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Getting Started with Charcoal & Chalks

Lesson 3 of 9

Demo: Stumps for Charcoal

 

Getting Started with Charcoal & Chalks

Lesson 3 of 9

Demo: Stumps for Charcoal

 

Lesson Info

Demo: Stumps for Charcoal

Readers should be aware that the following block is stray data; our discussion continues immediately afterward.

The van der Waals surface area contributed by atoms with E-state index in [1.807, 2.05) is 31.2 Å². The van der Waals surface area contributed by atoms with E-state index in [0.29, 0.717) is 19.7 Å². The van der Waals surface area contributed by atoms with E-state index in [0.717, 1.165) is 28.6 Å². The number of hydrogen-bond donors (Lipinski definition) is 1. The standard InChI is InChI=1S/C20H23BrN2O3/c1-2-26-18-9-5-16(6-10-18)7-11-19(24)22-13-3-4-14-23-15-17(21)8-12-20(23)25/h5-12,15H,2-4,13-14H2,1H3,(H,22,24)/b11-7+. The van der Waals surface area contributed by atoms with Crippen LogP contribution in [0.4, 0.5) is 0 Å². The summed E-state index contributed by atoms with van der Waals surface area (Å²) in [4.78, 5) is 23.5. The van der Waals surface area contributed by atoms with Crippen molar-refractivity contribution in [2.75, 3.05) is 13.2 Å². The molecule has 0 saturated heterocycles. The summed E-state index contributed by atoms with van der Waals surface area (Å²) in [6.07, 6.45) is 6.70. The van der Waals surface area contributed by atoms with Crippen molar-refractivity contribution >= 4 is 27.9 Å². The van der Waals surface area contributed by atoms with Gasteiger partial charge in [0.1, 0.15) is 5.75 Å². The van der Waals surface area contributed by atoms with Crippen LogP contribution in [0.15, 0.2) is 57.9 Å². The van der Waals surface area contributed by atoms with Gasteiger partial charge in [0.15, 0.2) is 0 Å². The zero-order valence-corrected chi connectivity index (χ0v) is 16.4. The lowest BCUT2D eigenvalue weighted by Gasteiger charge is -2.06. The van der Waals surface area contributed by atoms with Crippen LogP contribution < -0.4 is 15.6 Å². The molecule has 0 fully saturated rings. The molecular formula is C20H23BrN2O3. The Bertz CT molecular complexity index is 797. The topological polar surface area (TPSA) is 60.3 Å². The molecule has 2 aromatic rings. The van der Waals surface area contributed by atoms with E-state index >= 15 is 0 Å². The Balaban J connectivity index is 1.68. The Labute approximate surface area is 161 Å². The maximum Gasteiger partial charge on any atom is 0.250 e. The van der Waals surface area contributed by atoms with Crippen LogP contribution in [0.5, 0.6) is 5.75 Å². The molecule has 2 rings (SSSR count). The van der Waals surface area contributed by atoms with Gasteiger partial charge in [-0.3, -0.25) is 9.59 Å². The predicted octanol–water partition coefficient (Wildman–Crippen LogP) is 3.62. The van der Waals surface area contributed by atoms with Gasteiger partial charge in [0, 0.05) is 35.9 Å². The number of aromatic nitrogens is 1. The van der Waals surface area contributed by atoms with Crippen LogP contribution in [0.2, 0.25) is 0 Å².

Whether it's the charcoal, vine charcoal, the pencil. Here's the vine charcoal. There's another tool you can use besides your finger. And some people don't like to use their hands because they don't want to get their hands dirty. I'm not one of those people obviously. But these things are called stumps. And they come in a variety of sizes. This is probably the largest. This is a medium. And the smallest one is this little tiny one. So what do you do with these things? These are blending tools. And they're meant for moving that tone across the surface. And what I'm going to do is I'm going to show you, this is something that I did previously that I want to show you. I have the pencil, the stick, and the vine. So let's replicate that. Again this is just sketch paper. It's really inexpensive, really thin. First we'll start with the pencil. This is what it looks when you just lay it on the surface. I'm also showing you the difference between the texture of the mark when it hasn't been push...